But as significant as the weight loss is the manner by which the poundage is distributed across the DB11’s platform. The V8 has been mounted farther back toward the cabin, and lower into the chassis as well. This means the DB11 V8 boasts a more ideal center of gravity, which Aston Martin swore had made the car more agile.

Exploiting this trait are revisions made to the DB11 V8’s suspension bushings, geometry, anti-roll bars, springs, dampers and ESP settings. Bespoke to the V8 too are its air intake, exhaust system, wet sump lubrication and ECU software — ensuring the “feel and sound for which Aston Martins are renowned” are retained.

The result of all this, according to the automaker, is that the DB11 V8 “appeals to customers drawn to a refined and comfortable GT, but one with a more sporting bias.”

Visually differentiating the DB11 V8 from its sibling are its wheel finish, dark head lamp bezels, and its pair of hood vents (the V12 version breathes through a quartet of these). The V8’s vents also come in either black or titanium-finish mesh, which are different from that fitted to the 12-cylinder DB11.

Inside, the cars offer the same standard equipment levels and array of color and trim options. Customers can also fit the DB11 V8 with identical option packs and designer specification packages — like a suite of Q by Aston Martin — Collection pieces — that are available to the V12 version.

“The DB11 is the most complete and sophisticated car Aston Martin has ever made. Now, with this new V8 engine option we have broadened its appeal by offering a car that will bring the DB11 to more customers around the world while still blessed with the exceptional performance and memorable character that sets Aston Martin apart from its rivals,” said Andy Palmer, Aston Martin president and CEO, in a statement.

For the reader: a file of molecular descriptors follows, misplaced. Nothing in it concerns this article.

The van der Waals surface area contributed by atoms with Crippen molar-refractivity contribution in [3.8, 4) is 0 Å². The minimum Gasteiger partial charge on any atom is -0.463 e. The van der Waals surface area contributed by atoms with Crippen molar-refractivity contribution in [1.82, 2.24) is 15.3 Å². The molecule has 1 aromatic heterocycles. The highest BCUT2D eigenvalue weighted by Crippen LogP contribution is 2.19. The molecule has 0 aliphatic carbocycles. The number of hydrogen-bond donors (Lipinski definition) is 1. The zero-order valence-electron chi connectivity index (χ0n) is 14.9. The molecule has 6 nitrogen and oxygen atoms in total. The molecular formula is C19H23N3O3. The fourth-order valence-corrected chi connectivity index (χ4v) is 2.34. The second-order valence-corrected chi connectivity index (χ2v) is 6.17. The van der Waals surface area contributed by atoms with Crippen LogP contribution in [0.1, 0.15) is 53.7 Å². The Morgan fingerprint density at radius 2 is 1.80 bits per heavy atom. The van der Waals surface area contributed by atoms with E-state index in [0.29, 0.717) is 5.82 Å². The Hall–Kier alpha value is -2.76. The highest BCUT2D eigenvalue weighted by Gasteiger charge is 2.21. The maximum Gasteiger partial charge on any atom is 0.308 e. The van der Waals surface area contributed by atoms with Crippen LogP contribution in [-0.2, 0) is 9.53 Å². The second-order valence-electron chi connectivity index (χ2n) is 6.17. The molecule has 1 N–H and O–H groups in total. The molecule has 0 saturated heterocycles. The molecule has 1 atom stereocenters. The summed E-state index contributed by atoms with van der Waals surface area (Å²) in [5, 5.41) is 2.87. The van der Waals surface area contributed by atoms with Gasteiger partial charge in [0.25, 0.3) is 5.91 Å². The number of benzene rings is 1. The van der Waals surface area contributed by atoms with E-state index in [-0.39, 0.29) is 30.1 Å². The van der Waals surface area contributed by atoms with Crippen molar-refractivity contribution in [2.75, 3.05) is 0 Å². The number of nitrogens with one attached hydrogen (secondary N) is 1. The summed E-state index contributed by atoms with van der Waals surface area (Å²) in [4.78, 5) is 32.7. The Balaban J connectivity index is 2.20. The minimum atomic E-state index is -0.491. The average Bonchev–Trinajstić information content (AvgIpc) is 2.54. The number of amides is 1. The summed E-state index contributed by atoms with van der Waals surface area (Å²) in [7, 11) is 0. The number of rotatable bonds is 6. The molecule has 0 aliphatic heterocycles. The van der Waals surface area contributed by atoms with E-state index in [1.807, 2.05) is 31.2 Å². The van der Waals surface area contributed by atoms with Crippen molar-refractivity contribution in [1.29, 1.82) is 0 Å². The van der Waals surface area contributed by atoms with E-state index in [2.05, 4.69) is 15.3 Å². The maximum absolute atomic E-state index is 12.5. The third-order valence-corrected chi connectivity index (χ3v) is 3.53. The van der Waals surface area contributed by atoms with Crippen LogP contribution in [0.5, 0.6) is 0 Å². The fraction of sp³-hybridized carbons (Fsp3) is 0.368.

Apparently, the DB11 did help draw more customers to Aston Martin. In a report issued on Feb. 28 the company disclosed it registered in 2017 its “highest full-year sales volume in nine years,” or 5,117 cars delivered during the 12-month period. The result is a 58% spike from its 3,229-unit tally for 2016, and has brought the brand around $121 million in pre-tax profit. In 2016, Aston Martin reported a pre-tax loss of around $227 million.

The “record full-year financial performance,” the car maker said, was “driven by continued strong demand for the DB11 and special models.”

Aston Martin also credited “rising demand” in North America, the UK and China for its 2017 performance.

As part of its Second Century plan, the company has begun construction of a new plant in Wales, UK, that’s due to open in 2019. It has also resumed building specialist models at Newport Pagnell for the first time in 10 years. Along with the expanded manufacturing capabilities, the automaker said it would also rely on the introduction of new models — including the DB11 Volante and new Vantage — to propel its growth.

Obviously, that growth can be V8- or V12-driven. — Brian M. Afuang